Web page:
I Want To See The Bright Lights Tonight (studio album) by Richard & Linda Thompson
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Richard & Linda Thompson bestography
I Want To See The Bright Lights Tonight is ranked as the best album by Richard & Linda Thompson.
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This album is rated in the top 2% of all albums on BestEverAlbums.com. This album has a Bayesian average rating of 80.4/100, a mean average of 78.9/100, and a trimmed mean (excluding outliers) of 80.7/100. The standard deviation for this album is 15.6.
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Favorite Tracks:When I Get To The Border, I Want To See The Bright Lights Tonight, The Little Beggar Girl, End Of The Rainbow
I bought this after reading William Ruhlmann's review in the All Music Guide. "It seemed like a set of songs unearthed from the Dark Ages, and argued that those times had never really left." Life might disappoint, but this album doesn't.
Reminds me a lot of The Magnetic Fields. Yes, it's sad, but even more it's dainty and english.
I want to see the bright lights tonight, is my personal favourite out of all Richard Thompson albums, with or without Linda. Thompson brings a pop mentality to the tracks but still retaining his folky roots. When i get to the border, is a stunning opener, and the record never lets up from there. The cavalry cross, would become a ten minute epic in it's live incarnation. Highlights are the absolutely brilliant, the end of the rainbow, as well as, the great Valerio, withered and died, and, down where the drunkards roll. The title track is a great singalong, and, has he got a friend for me, is perfect for Linda. Why this superb didn't have more success is incredible, but as far as i'm concerned it's a seventies classic, an essential album.
Thompson's first album with wife Linda listed as a full partner, "I Want to See the Bright Lights Tonight" remains one of his best albums.
An album that really grew on me. Many very sad songs but all the songs are good.
When Richard Thompson released this album, his first with his wife Linda, he had already a relatively long recording career behind him. As a founder member of Fairport Convention he was the group on their first five albums. His characteristic guitarplaying style can also be heard on Sandy Denny's early solo albums and he had released his own soloalbum "Henry the Human Fly" in 1972.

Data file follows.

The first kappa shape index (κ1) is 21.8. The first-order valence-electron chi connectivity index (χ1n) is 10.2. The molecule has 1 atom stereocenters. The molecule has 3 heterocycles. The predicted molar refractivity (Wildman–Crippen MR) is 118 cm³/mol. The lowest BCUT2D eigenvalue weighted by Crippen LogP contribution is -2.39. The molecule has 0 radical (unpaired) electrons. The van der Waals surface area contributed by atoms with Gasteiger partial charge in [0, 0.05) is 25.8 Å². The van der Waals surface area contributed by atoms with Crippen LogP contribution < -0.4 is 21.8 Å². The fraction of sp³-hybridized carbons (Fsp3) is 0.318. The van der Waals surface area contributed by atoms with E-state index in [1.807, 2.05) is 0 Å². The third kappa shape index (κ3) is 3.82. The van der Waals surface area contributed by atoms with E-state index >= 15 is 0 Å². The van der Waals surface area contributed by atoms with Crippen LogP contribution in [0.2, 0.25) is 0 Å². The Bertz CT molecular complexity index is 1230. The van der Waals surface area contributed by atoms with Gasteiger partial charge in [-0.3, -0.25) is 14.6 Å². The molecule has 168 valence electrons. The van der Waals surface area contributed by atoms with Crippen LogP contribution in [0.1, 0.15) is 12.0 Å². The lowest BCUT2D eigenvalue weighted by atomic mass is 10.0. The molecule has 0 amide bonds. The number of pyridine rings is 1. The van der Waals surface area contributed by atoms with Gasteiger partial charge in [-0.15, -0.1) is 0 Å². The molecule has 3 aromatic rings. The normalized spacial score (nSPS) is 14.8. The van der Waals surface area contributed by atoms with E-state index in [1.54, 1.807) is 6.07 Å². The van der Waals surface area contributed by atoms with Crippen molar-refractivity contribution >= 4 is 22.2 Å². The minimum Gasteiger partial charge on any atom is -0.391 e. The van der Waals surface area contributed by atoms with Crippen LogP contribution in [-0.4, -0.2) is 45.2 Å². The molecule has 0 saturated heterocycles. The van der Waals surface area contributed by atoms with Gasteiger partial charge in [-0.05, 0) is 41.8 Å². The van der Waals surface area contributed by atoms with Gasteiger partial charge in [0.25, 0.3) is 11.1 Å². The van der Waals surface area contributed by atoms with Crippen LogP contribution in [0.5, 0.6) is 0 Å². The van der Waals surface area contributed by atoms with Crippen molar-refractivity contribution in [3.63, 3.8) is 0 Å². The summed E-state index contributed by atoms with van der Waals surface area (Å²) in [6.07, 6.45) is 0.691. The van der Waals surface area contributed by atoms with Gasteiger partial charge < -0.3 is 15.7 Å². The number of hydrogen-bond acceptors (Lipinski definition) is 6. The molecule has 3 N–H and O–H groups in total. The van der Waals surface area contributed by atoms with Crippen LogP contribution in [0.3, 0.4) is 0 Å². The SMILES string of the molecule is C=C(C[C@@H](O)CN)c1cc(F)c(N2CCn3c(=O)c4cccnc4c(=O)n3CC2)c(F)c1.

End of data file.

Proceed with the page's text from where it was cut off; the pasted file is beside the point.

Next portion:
During his time with Fairport Convention Thompson matured a lot as a songwriter and many of the band's early favourites were either written or co-written by Thompson. His inspiration by traditional British music also became still more clear. Many of the songs on "Henry" and "I Want to See the Bright Lights Tonight" actually sound like they were traditional folk-songs.
His collaboration with Linda lasted for 8 years and resulted in 6 great albums. This their first is often regarded as the strongest with Richard's songwriting extraordinary inspired and varied, and his distictive voice blends beautifully with Linda's on these great songs.
The terrific opener "When I Get to the Border", sung by Richard, is catchy with optimistic lyrics. A little unsual for Thompson, whose lyrics often are dark and sad. Equally catchy ( and optimistic ) is the title track which deserved to be hit beautifully sung by Linda. Heartbreakingly beautiful is also the sad ballad "Withered and Died", sung by Linda in way that makes you think of her friend Sandy Denny.
The dark side of Richard's songwriting become apprent on songs like "Down Where the Drunkards Roll", "Has He Got a Friend For Me" and especially "The End of the Rainbow" . Even the catchy "We'll Sing Hallelujah" has some pretty dismal lyrics. The budget for this album was supposedly very limited, but it does show anywhere. Great arrangements, crisp sound and best of all strong songwriting and palying from first track till the closer "The Great Valerio".
The bonus-tracks found on some versions are three 1975 live-recordings - nice to have but some may find that they disturb the very consistent feel of the original album, which I won't hesitate to call a masterpiece.
Richard talks of drunkers, loneliness, poverty, working class.... with sapience. And Linda sings with an exquisite taste these hard stories. Enormous guitars and the help of Fairport's troupe.